Warren Buffett, who has held a large position in Coca-Cola (NYSE:KO) through Berkshire Hathaway (NYSE:BRK.A) (NYSE:BRK.B) since 1988, often claims to drink at least five cans of Coke every day. Investors who followed Buffett's lead back then are now sitting on some big millionaire-making gains.

Coca-Cola's stock has rallied roughly 2,080% since the beginning of 1988, and it generated a total return of 4,540% after factoring in reinvested dividends. But can Coca-Cola's stock keep rising over the next few decades as people drink fewer carbonated drinks worldwide?

Santa Claus flashes a handful of cash.

Image source: Getty Images.

Coca-Cola continues to evolve

Americans drank more soda than water in the 1980s, according to Beverage Digest. But today, the firm estimates that soda consumption rates in the U.S. are hovering near a 30-year low, and that secular decline is cascading across many of Coca-Cola's other top markets as health-conscious consumers avoid sugary drinks.

In response, Coca-Cola diversified away from sodas with new brands of bottled water, teas, fruit juices, energy drinks, coffee, and even alcoholic drinks. It bought a big stake in Monster Beverage (NASDAQ:MNST) in 2014, took over U.K. coffee giant Costa Coffee in early 2019, launched new alcoholic beverages like Lemondo in Japan, and introduced Coca-Cola-branded coffee and energy drinks.

To keep its flagship soda brands afloat, Coca-Cola launched healthier versions with less sugar, smaller serving sizes, and new flavors. It also refranchised its company-owned bottling operations worldwide over the past decade, which boosted its margins by allowing local bottlers to handle the capital-intensive bottling process.

Still a cash-generating machine

All these moves enabled Coca-Cola to consistently grow its free cash flow (FCF) and organic sales, which exclude acquisitions, divestments, and currency fluctuations, over the past three years:

Fiscal Year




Organic Sales Growth




Free Cash Flow

$5.3 billion

$6.0 billion

$8.4 billion

Source: Coca-Cola.

That robust FCF growth gives Coca-Cola plenty of room to repurchase shares and continue its 58-year streak of annual dividend hikes. In 2019, it bought back $1.1 billion in shares and paid out $6.8 billion in dividends.

Coca-Cola's forward dividend yield of 3.2% locks in patient investors, while its buybacks consistently boost its comparable EPS -- which grew 1% in 2017, 9% in 2018, and 1% in 2019. That slow and steady growth explains why it remains a popular stock for conservative income investors.

The pandemic causes some near-term headaches

Coca-Cola started out 2020 in a strong position with several new products in its pipeline, but its sales plunged as restaurants, bars, and other businesses shut down during the pandemic.

In the first nine months of the year, Coca-Cola's organic revenue dropped 11%, its FCF declined 17% to $5.5 billion, and its comparable EPS fell 4%. It didn't provide any guidance last quarter, but analysts expect its revenue and earnings to decline 11% and 10%, respectively, this year.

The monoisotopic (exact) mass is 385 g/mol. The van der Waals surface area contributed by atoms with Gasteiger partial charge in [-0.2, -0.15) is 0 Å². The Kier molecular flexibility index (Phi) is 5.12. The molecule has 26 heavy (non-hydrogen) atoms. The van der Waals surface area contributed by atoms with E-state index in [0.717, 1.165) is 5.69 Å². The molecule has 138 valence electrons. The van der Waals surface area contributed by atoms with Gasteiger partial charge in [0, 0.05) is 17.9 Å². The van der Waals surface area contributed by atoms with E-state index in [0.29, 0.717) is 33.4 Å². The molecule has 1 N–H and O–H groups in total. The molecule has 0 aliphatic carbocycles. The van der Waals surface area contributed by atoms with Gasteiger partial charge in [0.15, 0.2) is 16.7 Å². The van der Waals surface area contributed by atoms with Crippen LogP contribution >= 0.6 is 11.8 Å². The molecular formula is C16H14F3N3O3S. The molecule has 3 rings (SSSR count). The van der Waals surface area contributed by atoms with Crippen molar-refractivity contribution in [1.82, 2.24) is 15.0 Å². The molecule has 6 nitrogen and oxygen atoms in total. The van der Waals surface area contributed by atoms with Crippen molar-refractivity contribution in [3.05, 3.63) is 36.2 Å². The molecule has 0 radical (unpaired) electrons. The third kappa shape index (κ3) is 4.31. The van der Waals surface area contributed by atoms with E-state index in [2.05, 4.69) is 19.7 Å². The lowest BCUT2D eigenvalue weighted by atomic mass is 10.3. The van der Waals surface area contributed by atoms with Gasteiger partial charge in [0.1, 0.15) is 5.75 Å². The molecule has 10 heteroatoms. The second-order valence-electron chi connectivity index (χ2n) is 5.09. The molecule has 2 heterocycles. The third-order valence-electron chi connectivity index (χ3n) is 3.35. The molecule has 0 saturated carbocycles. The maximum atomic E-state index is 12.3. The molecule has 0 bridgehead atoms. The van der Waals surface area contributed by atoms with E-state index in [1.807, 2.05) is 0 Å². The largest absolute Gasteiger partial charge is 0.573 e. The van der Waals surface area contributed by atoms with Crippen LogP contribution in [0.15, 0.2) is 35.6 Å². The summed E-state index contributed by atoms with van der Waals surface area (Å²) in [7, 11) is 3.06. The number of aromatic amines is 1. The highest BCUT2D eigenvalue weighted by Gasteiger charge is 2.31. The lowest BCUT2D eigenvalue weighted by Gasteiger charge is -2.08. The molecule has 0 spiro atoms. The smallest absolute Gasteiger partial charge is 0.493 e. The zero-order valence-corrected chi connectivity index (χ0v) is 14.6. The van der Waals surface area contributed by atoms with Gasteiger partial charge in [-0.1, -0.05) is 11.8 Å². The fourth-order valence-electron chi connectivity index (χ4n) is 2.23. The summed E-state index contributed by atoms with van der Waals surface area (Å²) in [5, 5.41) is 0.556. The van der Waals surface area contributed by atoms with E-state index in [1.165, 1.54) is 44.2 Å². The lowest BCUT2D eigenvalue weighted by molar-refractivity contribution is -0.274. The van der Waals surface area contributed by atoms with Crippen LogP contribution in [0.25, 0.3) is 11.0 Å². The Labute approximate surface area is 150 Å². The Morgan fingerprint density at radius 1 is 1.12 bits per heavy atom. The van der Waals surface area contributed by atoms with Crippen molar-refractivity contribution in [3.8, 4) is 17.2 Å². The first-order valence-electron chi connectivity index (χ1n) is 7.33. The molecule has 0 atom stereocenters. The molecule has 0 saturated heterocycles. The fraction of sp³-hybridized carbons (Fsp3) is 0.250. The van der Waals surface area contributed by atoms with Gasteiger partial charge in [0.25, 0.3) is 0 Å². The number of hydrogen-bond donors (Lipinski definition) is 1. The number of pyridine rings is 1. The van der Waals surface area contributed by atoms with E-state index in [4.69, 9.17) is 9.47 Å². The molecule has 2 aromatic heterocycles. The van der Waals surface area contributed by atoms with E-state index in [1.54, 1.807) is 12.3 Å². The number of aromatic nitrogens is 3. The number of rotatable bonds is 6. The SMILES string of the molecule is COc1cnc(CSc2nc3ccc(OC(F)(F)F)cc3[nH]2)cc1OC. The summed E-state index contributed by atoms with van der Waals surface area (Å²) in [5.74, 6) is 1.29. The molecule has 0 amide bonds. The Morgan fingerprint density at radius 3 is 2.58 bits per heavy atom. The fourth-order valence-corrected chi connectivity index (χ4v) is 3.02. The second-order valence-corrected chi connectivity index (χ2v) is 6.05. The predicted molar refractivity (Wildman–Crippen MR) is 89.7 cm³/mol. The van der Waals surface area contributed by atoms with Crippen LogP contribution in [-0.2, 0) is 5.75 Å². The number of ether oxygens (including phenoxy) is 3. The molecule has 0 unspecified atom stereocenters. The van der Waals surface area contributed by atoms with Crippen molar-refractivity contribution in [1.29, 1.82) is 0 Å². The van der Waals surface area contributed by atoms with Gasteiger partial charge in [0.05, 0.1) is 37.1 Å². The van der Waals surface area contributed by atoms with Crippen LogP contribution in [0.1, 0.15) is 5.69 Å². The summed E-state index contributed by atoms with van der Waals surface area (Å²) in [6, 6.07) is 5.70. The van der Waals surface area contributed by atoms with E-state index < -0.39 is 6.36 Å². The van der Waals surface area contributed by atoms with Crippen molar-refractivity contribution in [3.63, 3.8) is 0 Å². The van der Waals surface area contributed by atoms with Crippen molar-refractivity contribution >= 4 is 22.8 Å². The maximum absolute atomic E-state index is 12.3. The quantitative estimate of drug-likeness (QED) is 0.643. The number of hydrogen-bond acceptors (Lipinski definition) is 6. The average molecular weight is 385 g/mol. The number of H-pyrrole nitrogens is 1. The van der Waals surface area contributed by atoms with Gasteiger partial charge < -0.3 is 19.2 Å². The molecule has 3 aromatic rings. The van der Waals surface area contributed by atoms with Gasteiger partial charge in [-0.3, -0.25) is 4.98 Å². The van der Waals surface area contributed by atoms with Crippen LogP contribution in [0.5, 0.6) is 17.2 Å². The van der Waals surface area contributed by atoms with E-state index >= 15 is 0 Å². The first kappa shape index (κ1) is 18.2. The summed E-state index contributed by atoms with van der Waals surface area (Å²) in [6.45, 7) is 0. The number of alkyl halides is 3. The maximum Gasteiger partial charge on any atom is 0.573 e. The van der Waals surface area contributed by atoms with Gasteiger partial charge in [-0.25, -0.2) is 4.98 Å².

But next year, analysts expect its revenue and earnings to improve 10% and 12%, respectively, as the pandemic passes, businesses reopen, and it streamlines its business while launching new products.

Investors should always be skeptical of analysts' forecasts, but Coca-Cola has weathered numerous wars, economic meltdowns, and pandemics throughout its 101-year history as a public company -- so it will also likely recover from the current crisis. Investors don't seem too concerned about Coca-Cola's long-term prospects: Its stock only dipped about 6% this year as its revenue and profits tumbled.

But could Coca-Cola still be a millionaire-maker stock?

Coca-Cola could still generate solid returns over the next few decades, but it probably won't replicate its gains over the past 30 years. Coca-Cola generated just $8.3 billion in annual revenue back in 1988, but it's expected to generate $36.4 billion in revenue next year.

The law of large numbers -- along with declining soda consumption rates, competition, and the broader diversification of its portfolio -- all suggest Coca-Cola's revenue won't quadruple again within the next two or three decades. Therefore, Coca-Cola is the wrong stock for investors seeking quick millionaire-making returns. But it's still the right stock for investors who want to steadily grow their wealth with reliable dividends.

This article represents the opinion of the writer, who may disagree with the “official” recommendation position of a Motley Fool premium advisory service. We’re motley! Questioning an investing thesis -- even one of our own -- helps us all think critically about investing and make decisions that help us become smarter, happier, and richer.